Roland Cube-60XL Compact 60W 1x10 Bass Combo
Just as the CUBE guitar-amp family received an XL upgrade, now it's time for the CUBE BASS line to reach XL status. The new 120XL/60XL/20XL BASS amplifiers remain portable and travel friendly, a CUBE tradition, but they benefit from new-generation XL performance enhancements. These new amps deliver a knock-out punch with custom FFP and COSM technology. FFP is one of Roland's core technologies in which each component ' amp, cabinet, and speaker ' achieves maximum efficiency and performance for incredible power from a compact body. And there's more to the XL BASS story: Check out the wicked new COSM amps and effects and, another world's first, built-in Looper for constructing stacks of sound in real-time!
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- "¢ Compact 60-watt bass amp with custom-designed 10-inch coaxial speaker
- "¢ Dual custom-designed Air Flow Port for deep bass and punchy sound
- "¢ Eight COSM amp models, including the new SUPER LOW amp
- "¢ Seven effects, including the new DRIVE and POLY OCTAVE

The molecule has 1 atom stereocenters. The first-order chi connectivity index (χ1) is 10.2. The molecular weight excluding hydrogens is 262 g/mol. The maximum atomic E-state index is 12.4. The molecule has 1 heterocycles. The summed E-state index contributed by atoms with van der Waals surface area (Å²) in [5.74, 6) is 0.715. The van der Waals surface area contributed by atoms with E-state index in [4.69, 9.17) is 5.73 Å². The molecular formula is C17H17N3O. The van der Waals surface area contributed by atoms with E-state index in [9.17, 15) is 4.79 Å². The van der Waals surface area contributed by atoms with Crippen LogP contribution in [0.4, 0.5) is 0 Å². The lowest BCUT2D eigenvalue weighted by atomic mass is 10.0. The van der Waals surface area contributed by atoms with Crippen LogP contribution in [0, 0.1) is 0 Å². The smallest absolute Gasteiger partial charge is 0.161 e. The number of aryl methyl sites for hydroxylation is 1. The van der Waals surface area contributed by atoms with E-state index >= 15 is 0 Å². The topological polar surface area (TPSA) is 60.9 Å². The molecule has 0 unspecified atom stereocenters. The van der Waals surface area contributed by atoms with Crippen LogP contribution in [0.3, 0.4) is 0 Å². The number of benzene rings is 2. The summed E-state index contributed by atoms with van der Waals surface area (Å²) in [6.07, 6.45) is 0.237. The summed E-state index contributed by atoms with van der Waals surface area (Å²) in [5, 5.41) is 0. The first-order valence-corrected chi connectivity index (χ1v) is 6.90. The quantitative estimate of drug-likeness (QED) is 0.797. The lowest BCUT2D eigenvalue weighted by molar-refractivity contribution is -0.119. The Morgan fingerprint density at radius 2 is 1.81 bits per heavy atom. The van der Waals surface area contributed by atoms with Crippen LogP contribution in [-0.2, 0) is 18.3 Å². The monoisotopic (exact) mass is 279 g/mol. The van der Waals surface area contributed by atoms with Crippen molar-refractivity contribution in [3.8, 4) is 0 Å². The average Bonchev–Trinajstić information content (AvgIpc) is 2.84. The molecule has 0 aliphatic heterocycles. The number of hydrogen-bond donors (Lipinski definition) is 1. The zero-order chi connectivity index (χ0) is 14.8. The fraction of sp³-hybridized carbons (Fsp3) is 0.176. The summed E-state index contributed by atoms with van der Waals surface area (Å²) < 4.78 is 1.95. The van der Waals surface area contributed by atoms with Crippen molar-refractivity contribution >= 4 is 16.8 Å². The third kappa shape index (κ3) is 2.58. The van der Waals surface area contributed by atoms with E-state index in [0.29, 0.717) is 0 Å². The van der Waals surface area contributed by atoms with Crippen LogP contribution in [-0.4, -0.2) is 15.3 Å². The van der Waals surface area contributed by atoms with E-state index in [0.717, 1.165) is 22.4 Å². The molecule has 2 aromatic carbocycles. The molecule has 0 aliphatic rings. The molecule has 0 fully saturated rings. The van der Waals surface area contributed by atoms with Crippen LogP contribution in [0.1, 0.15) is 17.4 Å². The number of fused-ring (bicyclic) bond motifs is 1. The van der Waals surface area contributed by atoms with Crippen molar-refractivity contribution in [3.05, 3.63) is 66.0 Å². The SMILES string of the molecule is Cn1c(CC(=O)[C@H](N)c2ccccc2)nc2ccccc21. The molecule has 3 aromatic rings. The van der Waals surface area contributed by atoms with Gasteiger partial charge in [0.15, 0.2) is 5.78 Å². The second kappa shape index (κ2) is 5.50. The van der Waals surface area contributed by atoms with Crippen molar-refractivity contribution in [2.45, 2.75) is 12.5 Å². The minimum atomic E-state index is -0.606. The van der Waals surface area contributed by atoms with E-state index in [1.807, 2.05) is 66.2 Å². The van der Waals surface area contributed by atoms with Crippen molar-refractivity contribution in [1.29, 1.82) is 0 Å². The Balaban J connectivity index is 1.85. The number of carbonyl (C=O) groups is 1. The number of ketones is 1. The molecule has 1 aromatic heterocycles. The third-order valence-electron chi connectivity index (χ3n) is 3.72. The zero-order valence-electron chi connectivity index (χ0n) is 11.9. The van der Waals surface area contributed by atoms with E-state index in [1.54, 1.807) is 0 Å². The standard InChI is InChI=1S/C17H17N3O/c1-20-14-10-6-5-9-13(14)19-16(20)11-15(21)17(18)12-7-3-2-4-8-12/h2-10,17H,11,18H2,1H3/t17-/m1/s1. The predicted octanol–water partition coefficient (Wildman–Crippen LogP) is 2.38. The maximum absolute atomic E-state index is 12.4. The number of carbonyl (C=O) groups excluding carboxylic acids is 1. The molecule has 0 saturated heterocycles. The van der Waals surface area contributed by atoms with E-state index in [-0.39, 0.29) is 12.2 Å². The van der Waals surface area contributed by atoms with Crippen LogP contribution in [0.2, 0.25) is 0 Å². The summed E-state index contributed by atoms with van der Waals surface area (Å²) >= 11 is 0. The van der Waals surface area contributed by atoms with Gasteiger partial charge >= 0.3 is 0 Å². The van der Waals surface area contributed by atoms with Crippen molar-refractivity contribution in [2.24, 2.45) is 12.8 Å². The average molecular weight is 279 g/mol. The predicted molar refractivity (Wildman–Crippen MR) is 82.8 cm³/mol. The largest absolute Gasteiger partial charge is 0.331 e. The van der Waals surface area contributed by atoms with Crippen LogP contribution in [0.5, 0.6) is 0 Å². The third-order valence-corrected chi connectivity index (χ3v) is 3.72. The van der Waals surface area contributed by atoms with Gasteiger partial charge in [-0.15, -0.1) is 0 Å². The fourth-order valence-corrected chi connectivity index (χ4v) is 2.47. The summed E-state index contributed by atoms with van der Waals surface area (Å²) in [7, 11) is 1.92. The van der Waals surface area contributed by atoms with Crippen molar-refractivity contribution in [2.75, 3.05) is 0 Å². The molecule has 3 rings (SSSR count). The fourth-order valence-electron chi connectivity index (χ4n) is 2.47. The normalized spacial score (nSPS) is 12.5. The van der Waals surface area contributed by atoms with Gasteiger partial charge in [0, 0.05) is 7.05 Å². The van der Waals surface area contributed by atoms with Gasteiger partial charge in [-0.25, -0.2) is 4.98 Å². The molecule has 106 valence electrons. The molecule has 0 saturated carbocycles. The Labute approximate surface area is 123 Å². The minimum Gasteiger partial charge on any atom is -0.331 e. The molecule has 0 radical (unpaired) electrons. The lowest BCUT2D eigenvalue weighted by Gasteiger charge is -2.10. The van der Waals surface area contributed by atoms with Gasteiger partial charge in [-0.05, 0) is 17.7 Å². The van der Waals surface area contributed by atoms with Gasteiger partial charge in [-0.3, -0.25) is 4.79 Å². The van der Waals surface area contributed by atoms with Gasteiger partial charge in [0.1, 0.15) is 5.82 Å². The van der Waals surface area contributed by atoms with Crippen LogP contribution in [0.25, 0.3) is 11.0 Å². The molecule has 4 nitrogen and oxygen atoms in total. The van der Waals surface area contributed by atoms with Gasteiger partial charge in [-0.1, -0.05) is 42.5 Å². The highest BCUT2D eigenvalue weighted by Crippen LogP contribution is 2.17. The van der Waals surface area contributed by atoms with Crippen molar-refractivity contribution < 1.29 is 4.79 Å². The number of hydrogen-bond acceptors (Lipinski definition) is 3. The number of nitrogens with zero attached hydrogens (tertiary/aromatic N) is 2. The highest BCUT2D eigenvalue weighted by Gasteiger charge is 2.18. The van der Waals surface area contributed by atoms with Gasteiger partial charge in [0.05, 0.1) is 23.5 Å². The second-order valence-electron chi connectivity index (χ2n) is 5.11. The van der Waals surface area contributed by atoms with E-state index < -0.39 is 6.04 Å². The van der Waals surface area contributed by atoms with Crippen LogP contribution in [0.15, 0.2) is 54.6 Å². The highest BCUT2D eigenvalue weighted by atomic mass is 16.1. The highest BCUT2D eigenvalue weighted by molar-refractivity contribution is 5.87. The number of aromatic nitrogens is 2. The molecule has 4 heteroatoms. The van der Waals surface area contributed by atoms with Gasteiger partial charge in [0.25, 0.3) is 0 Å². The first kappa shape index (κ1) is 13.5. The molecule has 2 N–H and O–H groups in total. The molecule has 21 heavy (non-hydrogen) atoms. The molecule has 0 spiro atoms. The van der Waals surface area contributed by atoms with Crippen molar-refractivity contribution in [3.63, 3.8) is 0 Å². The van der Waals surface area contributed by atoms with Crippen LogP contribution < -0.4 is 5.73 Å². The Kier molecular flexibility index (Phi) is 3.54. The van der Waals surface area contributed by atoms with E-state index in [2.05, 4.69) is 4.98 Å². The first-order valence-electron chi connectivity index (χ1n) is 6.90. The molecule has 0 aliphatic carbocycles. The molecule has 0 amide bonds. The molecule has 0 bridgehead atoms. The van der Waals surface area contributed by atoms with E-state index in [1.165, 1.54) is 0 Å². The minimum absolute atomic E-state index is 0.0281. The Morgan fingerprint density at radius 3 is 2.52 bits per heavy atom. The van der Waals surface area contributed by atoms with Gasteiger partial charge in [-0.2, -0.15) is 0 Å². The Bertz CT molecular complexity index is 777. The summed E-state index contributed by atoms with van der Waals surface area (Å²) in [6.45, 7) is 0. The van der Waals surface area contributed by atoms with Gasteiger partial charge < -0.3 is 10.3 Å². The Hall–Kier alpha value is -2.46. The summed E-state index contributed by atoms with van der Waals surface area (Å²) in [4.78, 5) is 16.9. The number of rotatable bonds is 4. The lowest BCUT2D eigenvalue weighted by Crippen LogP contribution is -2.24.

- "¢ SOLO function with memory for use as a second channel
- "¢ POWER SQUEEZER for big, rich sound at low volumes
- "¢ Phrase Looper onboard for sound-on-sound recording with unlimited overdubs
- "¢ Three-band EQ for fine-tuning your sound
- "¢ Built-in chromatic bass tuner with drop tuning support
No upgrades available
I think that this amp will excel best in a studio environment. I like the fact that a user can call up a very good selection of different bass tones quickly via a control knob. One does not have to trawl through endless menus etc. There is however, one badly thought out feature of this amp, and that is the DI output. There is a 3 pin XLR socket on the rear of the amp from which is available a low impedance balanced line out, BUT, the signal from here is pre EQ. I fail to understand why, having ready access to such a great range of tones, you would want a flat output to the mixer/recorder/PA etc. There is a 1/4 inch jack line out next to the DI, which is post EQ, but it’s an unbalanced, high impedance output, so in order to send a post EQ, balanced, low impedance signal to the PA etc, you still need a separate DI box. The amp will work well in a live situation where all the backline is plugged into the PA and the drums are mic’d, and a good monitor rig is available but, for use in a traditional, pub style gig where the PA is just for the vocals and the guitars etc are running just of the backline this amp will be way out of its depth. There is simply nowhere near enough depth of bass and projection necessary for such a set up. Perhaps if an extension speaker output were available it would work fine, because the actual tone is great. The may possibly not sound quite as sweet as the old cube 30 bass amp. I think overall Roland have done a good job with the design of this amp. The different tones are all very good and quick and easy to access. I advise anyone considering buying one to try it out first, and think about where you intend to use it.